• C Pointer to Pointer

    Welcome to another exciting blog post on C programming! In this post, we will explore the concept of C pointers to pointers, also known as double pointers. If you’re new to the concept of pointers or want to expand your understanding further, this article is for you. By the end of this post, you’ll have a firm grasp on how to use double pointers effectively in your C programs. So, let’s get started!


    Pointers are one of the most powerful features of the C programming language, allowing us to manipulate memory addresses and access data indirectly. But what if we need to manipulate a pointer itself? That’s where pointer to pointer, or double pointer, comes into play. It is a useful technique when working with arrays, dynamic memory allocation, and even function arguments. Double pointers can be a bit tricky to understand at first, but fear not, we’ll break it down step by step.

    What is a Pointer to Pointer?

    A pointer to pointer, as the name suggests, is a variable that stores the address of another pointer. In simple terms, it’s a way to indirectly access a pointer by using another pointer. Just as a regular pointer points to a single data element, a double pointer points to the memory address of a pointer variable.

    int *ptr;    // single pointer
    int **pptr;  // pointer to pointer

    In the example above, we define a single pointer ptr of type int, and a double pointer pptr of type int*. The double pointer pptr can be used to indirectly modify the value or address stored in a single pointer ptr.

    Using Double Pointers

    Now that we know what double pointers are, let’s dive into how they can be used in practical scenarios.

    Dynamic Memory Allocation

    Dynamic memory allocation is a powerful technique in C that allows us to allocate memory at runtime. Sometimes, we may need to allocate a block of memory for a multidimensional array or a dynamic data structure such as a linked list. In such cases, double pointers come to the rescue.

    int **matrix;
    int rows = 3, cols = 4;
    // Allocate memory for a 2D array dynamically
    matrix = (int **)malloc(rows * sizeof(int *));
    for (int i = 0; i < rows; i++) {
        matrix[i] = (int *)malloc(cols * sizeof(int));

    In the code snippet above, we declare a double pointer matrix to store the memory address of a pointer to a pointer. We then use dynamic memory allocation functions like malloc() to allocate memory for a 2D array. By assigning the result of malloc() to matrix[i], we allocate memory for each row of the array. Double pointers enable us to create a flexible and resizable structure to hold our data.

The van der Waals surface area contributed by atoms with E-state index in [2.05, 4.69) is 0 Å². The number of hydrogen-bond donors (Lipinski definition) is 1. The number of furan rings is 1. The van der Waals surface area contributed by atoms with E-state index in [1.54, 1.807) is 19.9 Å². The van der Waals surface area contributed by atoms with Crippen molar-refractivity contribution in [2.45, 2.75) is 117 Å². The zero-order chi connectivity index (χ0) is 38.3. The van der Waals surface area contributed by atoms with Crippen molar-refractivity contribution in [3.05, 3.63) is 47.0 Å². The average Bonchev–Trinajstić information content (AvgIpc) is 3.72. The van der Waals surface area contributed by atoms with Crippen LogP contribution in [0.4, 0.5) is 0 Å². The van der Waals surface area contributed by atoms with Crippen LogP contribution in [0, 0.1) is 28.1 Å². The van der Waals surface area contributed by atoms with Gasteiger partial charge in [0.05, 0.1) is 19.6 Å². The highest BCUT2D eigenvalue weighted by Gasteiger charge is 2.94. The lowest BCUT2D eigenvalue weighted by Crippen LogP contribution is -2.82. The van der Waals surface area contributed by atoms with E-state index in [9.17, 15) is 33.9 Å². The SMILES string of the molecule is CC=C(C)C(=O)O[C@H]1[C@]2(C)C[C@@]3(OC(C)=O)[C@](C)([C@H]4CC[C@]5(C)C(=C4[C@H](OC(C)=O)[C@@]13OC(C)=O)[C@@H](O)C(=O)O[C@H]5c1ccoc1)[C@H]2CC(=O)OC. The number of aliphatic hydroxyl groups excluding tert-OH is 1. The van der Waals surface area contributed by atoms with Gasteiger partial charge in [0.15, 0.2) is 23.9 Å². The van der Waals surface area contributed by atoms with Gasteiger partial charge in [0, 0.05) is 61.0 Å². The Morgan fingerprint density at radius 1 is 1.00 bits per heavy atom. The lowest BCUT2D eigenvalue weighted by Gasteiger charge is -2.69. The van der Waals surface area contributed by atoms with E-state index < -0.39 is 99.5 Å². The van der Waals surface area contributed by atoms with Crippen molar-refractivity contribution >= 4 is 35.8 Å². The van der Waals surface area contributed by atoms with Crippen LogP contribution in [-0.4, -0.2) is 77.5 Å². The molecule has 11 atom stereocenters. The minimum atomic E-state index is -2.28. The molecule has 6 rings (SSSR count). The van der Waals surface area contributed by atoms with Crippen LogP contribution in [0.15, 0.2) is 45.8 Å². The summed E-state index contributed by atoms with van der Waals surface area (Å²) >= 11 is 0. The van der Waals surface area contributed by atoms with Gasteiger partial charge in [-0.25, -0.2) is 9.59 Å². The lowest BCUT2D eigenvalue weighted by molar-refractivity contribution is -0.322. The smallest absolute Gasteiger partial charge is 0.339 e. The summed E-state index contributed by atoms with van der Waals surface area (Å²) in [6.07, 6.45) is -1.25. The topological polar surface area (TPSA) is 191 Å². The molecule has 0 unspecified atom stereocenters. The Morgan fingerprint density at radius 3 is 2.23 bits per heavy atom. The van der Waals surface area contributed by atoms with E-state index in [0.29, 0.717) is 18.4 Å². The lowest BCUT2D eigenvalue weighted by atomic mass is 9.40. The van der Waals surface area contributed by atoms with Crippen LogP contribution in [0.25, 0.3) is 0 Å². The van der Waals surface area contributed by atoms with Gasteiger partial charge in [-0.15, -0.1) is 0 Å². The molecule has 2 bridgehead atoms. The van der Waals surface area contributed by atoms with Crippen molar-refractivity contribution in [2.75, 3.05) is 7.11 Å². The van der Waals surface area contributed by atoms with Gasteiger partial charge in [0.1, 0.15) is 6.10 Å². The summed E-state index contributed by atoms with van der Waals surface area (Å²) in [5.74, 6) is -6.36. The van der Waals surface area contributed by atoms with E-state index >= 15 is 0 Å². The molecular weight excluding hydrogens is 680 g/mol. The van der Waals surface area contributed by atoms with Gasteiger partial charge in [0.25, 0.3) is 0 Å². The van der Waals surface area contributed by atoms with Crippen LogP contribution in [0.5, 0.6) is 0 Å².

Modifying Function Arguments

    Passing variables by reference is a common technique to modify their values in C functions. However, when we want to modify a pointer itself, we need to use a pointer to pointer.

    void modifyPointer(int **ptr) {
        *ptr = (int *)malloc(sizeof(int));
        **ptr = 42;
    int main() {
        int *ptr = NULL;
        printf("%d\n", *ptr);  // Output: 42
        return 0;

    In the above example, we define a function modifyPointer() that takes a double pointer ptr as an argument. Inside the function, we allocate memory for an int and assign the value 42 to it. By using dereferencing operators like * and **, we can modify the original pointer ptr from the main() function.

    Pitfalls and Best Practices

    While using double pointers can be immensely powerful, there are a few pitfalls and best practices that you should keep in mind.

    Null Pointers

    Always ensure that you initialize your double pointers to NULL before using them. This helps avoid any unexpected behavior and null pointer dereferences.

    int **pptr = NULL;

    Memory Deallocation

    Be careful when deallocating memory allocated using double pointers. You should free the memory in the reverse order of allocation to prevent memory leaks.

    for (int i = 0; i < rows; i++) {

    Pointer Arithmetic

    Pointer arithmetic with double pointers is not allowed in C. Double pointers are used to indirectly access other pointers and should not be used for pointer arithmetic operations.

    Clear Naming Conventions

    To make your code more readable and maintainable, use clear and meaningful variable names for your double pointers, indicating their purpose or the type of data they point to.


    Congratulations! You’ve made it to the end of this comprehensive blog post on C pointers to pointers. We covered the basics of double pointers, their usage in dynamic memory allocation and modifying function arguments. Remember to initialize your double pointers to NULL, deallocate memory carefully, avoid pointer arithmetic, and use clear naming conventions. Double pointers can be a bit tricky at first, but practice and experimentation will make you comfortable with them.

    If you’re hungry for more knowledge, you can delve deeper into advanced pointer concepts, such as pointer arrays, pointer to functions, or even function pointers. The world of C programming is full of surprises and limitless possibilities. Happy coding!